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Introducing Joss Stone Single

3.7 out of 5 stars 48 customer reviews

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Frequently Bought Together

  • Introducing Joss Stone
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  • Soul Sessions 2
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  • Colour Me Free
Total price: £15.41
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Product details

  • Audio CD (12 Mar. 2007)
  • Number of Discs: 1
  • Format: Single
  • Label: Relentless
  • ASIN: B000NJLE6W
  • Other Editions: Audio CD  |  Vinyl  |  MP3 Download
  • Average Customer Review: 3.7 out of 5 stars  See all reviews (48 customer reviews)
  • Amazon Bestsellers Rank: 81,748 in Music (See Top 100 in Music)

Track Listings

Disc: 1

  1. Change (Vinnie Jones Intro)
  2. Girl They Won't Believe It
  3. Headturner
  4. Tell Me 'Bout It (Album Version)
  5. Tell Me What We're Gonna Do Now (Album Version) (Feat. Common)
  6. Put Your Hands On Me (Album Version)
  7. Music
  8. Arms Of My Baby
  9. Bad Habit
  10. Proper Nice
  11. Bruised But Not Broken
  12. Baby Baby Baby
  13. What Were We Thinking
  14. Music Outro

Product Description

Product Description

1 x CD Album
Europe 2007

1 - Change (Vinnie Jones Intro) (0:35)
2 - Girl They Won't Believe It (3:16)
3 - Headturner (3:16)
4 - Tell Me 'Bout It (2:49)
5 - Tell Me What We're Gonna Do Now (4:22)
6 - Put Your Hands On Me (2:58)
7 - Music (3:41)
8 - Arms Of My Baby (2:52)
9 - Bad Habit (3:41)
10 - Proper Nice (3:23)
11 - Bruised But Not Broken (4:15)
12 - Baby, Baby, Baby (4:34)
13 - What Were We Thinking (4:24)
14 - Music (Outro) (3:48)

Amazon.co.uk

In the run-up to this, her third album, Joss Stone told a phalanx of glossy magazines that the difference between this disc and the two that preceded it was a newfound clarity of vision. Whereas the other records--their gold status notwithstanding--represented the fumblings of a huge-voiced kid being bossed around by experienced music-biz types, this one, she promised, would reveal the real her. Thus, the titular "introduction." To which anybody who spins the 14 groovy and fully unbuttoned tracks herein will wish to reply not "nice to meet you"--far too lame a sentiment for so fully realized a disc--but "Where have you been all my life?" As good as Joss Stone's previous efforts are, Introducing Joss Stone represents a giant step forward: there's a freshness to these songs that suits her age (19 as of the album's release) and a funkiness that suits modern pop sensibilities. There's also a cross-hatching of visions with artists like Lauryn Hill and Common that will rightly advance her reputation as an artist who can sling disco, R&B, and rock almost as convincingly as soul. Splicing girl-group harmonies with blaxploitation-style funk with Joplin-esque and, at times, Shelby Lynne-reminiscent vocals, Stone works these Raphael Saadiq-produced beats with the stealth and steadiness of a '70s-era legend who's still going strong. "Girl They Won't Believe It," she wails against the tight hoo-hoo harmonizing of talented backup singers on the opening track; get a load of how much she's accomplished in the space of three albums, and you won't believe it, either. --Tammy La Gorce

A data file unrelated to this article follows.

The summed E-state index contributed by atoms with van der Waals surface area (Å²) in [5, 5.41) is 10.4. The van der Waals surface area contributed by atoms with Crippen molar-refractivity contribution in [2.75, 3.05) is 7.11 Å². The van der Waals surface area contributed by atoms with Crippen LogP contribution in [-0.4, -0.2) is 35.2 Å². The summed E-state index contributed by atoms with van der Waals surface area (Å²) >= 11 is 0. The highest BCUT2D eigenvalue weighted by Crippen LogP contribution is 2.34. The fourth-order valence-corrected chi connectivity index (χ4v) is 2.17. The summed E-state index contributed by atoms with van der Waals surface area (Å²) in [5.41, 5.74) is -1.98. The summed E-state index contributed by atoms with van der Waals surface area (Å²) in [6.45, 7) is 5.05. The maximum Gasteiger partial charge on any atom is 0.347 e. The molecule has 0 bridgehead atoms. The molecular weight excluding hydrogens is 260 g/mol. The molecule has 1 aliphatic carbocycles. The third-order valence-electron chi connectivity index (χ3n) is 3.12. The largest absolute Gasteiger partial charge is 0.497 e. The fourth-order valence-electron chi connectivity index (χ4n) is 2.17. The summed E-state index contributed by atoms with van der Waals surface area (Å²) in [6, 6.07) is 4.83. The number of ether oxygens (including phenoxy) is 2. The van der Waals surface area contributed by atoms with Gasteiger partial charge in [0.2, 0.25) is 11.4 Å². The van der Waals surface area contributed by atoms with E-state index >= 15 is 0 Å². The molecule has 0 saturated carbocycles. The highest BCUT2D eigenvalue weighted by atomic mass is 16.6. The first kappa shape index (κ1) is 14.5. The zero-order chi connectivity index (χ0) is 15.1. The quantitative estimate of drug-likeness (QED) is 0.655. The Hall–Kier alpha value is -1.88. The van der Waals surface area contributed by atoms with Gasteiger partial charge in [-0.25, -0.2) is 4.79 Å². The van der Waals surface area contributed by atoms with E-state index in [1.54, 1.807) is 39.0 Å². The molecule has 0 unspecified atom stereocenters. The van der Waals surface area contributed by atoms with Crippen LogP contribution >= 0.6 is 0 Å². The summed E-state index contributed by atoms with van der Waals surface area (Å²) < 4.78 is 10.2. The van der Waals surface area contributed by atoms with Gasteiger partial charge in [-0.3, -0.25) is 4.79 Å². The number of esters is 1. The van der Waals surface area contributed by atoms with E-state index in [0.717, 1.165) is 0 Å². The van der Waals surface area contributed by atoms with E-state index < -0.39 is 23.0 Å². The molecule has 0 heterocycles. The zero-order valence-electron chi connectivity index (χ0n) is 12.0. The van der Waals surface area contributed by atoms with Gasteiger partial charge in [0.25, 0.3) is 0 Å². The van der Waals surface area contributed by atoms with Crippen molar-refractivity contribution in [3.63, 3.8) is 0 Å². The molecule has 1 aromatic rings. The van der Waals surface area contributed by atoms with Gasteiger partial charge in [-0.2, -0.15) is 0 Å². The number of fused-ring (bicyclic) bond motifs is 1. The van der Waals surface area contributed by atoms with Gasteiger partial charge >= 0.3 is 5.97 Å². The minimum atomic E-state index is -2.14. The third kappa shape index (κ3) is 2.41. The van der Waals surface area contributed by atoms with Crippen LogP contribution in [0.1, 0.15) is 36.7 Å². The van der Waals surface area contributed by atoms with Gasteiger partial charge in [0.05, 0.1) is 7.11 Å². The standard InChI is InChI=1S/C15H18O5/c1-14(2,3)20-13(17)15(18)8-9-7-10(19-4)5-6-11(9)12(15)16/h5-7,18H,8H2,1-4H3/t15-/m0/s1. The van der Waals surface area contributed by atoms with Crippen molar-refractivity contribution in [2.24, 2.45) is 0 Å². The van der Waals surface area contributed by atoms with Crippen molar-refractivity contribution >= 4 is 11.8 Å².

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Customer Reviews

Top Customer Reviews

Format: Audio CD
I held off buying this album after the bad press it got, but eventualyy gave in to my curiosity. It's true to say that this is definately not as good as her previous 2 albums. From the very first track you know that it's different to the previous 2 albums. Sometimes, it's different for the better. Tell Me Bout It, Girl They Won't Believe It and Put Your Hands On Me are really upbeat songs that are a joy to listen too. Likewise, Tell Me What We're Gonna Do Now is absolutely fantastic, and never has Stone sounded so sexy and convincing. Arms of My Baby is ok too. But thats where nicely different ends, halfway through the album. After that the tracks are just totally forgettable, and don't really inspire, excite or move you in any way. I think the problem is that Stone has tried to become more mainstream. The vintage soul has been largely ditched, replaced by more pop and R&B style tracks. Apart from the tracks mentioned above , nothing seems original or genuine.Bad Habit has potential, but for some reason it just sounds dated, like something done by a Beyonce wannabe back in the early 2000s.

I would recommend you buy this album, if only for the first 5 or 6 tracks. The rest arne't bad, but they are just very forgettable and been there seen it done it. Hopefully her fourth attempt will be back to classic Stone.